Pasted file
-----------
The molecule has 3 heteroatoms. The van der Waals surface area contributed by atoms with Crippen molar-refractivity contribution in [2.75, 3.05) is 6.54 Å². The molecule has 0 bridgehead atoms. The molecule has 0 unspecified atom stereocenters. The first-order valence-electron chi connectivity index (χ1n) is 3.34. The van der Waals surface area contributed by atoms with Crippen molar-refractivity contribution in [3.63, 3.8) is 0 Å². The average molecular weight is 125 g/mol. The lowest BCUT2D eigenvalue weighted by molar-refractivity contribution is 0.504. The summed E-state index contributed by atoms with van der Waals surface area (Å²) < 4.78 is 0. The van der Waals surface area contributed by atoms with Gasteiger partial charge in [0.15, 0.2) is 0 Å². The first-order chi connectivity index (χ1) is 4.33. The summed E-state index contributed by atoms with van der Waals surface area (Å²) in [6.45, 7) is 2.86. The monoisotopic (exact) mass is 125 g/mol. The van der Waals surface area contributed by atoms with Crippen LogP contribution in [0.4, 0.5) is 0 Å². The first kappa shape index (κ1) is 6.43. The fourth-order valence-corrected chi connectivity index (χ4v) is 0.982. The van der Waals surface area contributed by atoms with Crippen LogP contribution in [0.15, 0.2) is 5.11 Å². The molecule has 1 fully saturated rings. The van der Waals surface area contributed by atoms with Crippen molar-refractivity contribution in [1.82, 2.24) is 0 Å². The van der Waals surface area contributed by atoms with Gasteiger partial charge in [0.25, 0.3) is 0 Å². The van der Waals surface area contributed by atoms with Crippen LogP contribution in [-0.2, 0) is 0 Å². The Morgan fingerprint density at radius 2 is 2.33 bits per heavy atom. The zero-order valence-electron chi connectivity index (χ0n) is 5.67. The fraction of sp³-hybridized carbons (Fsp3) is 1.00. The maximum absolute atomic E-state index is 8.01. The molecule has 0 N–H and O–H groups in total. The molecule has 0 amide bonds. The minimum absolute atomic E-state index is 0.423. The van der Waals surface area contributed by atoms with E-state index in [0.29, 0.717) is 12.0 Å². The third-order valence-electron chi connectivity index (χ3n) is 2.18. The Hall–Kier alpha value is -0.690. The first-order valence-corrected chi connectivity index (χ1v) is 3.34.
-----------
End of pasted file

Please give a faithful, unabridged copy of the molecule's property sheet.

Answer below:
The molecule has 3 heteroatoms. The van der Waals surface area contributed by atoms with Crippen molar-refractivity contribution in [2.75, 3.05) is 6.54 Å². The molecule has 0 bridgehead atoms. The molecule has 0 unspecified atom stereocenters. The first-order valence-electron chi connectivity index (χ1n) is 3.34. The van der Waals surface area contributed by atoms with Crippen molar-refractivity contribution in [3.63, 3.8) is 0 Å². The average molecular weight is 125 g/mol. The lowest BCUT2D eigenvalue weighted by molar-refractivity contribution is 0.504. The summed E-state index contributed by atoms with van der Waals surface area (Å²) < 4.78 is 0. The van der Waals surface area contributed by atoms with Gasteiger partial charge in [0.15, 0.2) is 0 Å². The first-order chi connectivity index (χ1) is 4.33. The summed E-state index contributed by atoms with van der Waals surface area (Å²) in [6.45, 7) is 2.86. The monoisotopic (exact) mass is 125 g/mol. The van der Waals surface area contributed by atoms with Crippen LogP contribution in [0.4, 0.5) is 0 Å². The first kappa shape index (κ1) is 6.43. The fourth-order valence-corrected chi connectivity index (χ4v) is 0.982. The van der Waals surface area contributed by atoms with Crippen LogP contribution in [0.15, 0.2) is 5.11 Å². The molecule has 1 fully saturated rings. The van der Waals surface area contributed by atoms with Crippen molar-refractivity contribution in [1.82, 2.24) is 0 Å². The van der Waals surface area contributed by atoms with Gasteiger partial charge in [0.25, 0.3) is 0 Å². The van der Waals surface area contributed by atoms with Crippen LogP contribution in [-0.2, 0) is 0 Å². The Morgan fingerprint density at radius 2 is 2.33 bits per heavy atom. The zero-order valence-electron chi connectivity index (χ0n) is 5.67. The fraction of sp³-hybridized carbons (Fsp3) is 1.00. The maximum absolute atomic E-state index is 8.01. The molecule has 0 N–H and O–H groups in total. The molecule has 0 amide bonds. The minimum absolute atomic E-state index is 0.423. The van der Waals surface area contributed by atoms with E-state index in [0.29, 0.717) is 12.0 Å². The third-order valence-electron chi connectivity index (χ3n) is 2.18. The Hall–Kier alpha value is -0.690. The first-order valence-corrected chi connectivity index (χ1v) is 3.34.